Chinese Association of Idaho State University (CAISU)
The Sun understands that it's difficult, and potentially impossible, for users (and Facebook itself) to make sure they weren't hacked.An Israeli cybersecurity firm called NSO Group created hacking software called Pegasus.
Pegasus broke into users' WhatsApp accounts, giving hackers access to messages, photos, contacts and more.The problem was detected by WhatsApp in early May, and has now been fixed by an update.
There are now major questions about who used the Pegasus software, and who was hacked by it.Sadly, it's currently impossible to find out for certain if you've been compromised by this breach.
It's reported that every user was potentially hackable using this exploit – but that doesn't mean every user was hacked.The Sun understands that WhatsApp is having difficulty discovering which specific users have been impacted by the breach.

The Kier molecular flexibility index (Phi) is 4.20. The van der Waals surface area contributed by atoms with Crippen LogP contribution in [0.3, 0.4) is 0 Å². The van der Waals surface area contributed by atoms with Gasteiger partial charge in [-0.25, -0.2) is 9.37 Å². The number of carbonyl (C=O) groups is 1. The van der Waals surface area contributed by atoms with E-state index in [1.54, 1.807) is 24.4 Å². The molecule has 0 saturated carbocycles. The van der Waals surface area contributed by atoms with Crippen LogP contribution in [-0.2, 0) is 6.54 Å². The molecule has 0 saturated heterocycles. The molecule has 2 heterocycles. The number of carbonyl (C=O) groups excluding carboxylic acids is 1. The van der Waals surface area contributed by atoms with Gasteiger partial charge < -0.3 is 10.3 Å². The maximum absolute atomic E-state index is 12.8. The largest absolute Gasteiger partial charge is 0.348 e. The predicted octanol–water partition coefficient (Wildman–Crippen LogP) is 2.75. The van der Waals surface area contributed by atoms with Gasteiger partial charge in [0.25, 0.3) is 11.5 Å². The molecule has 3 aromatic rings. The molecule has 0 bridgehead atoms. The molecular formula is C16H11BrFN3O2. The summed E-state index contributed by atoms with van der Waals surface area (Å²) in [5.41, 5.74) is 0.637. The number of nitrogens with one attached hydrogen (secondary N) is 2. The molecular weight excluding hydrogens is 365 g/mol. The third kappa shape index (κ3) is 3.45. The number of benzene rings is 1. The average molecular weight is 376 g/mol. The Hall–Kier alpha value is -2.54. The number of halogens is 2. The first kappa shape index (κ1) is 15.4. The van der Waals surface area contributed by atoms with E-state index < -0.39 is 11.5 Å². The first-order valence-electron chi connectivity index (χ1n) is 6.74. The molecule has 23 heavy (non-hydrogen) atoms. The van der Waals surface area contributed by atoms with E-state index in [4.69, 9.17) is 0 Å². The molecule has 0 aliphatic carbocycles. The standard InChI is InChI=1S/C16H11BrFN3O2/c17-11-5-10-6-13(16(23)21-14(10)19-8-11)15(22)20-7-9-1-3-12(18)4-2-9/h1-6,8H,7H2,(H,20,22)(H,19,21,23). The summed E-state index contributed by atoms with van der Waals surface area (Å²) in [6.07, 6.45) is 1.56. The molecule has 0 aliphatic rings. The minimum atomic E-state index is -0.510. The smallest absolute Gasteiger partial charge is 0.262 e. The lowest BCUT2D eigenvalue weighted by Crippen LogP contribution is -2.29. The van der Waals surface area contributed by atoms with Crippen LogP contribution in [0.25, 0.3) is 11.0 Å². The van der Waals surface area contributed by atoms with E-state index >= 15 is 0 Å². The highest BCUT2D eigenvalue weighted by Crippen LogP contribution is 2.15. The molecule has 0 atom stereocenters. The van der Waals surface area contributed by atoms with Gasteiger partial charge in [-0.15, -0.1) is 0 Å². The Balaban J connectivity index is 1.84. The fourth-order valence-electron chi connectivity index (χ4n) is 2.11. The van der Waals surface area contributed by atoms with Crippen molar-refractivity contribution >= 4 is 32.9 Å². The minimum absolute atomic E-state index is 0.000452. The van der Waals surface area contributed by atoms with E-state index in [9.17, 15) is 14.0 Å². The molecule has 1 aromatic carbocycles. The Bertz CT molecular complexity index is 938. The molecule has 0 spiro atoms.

And the firm also believes alerting users to the issue is problematic, due to the secretive, encrypted nature of WhatsApp.However, WhatsApp is working with a number of human rights organisations to ensure activists are aware of the issue.
In a statement given to The Sun, a WhatsApp spokesperson said: "WhatsApp encourages people to upgrade to the latest version of our app, as well as keep their mobile operating system up to date, to protect against potential targeted exploits designed to compromise information stored on mobile devices.https://www.ttspy.com/browsing-history-on-someone-phone.html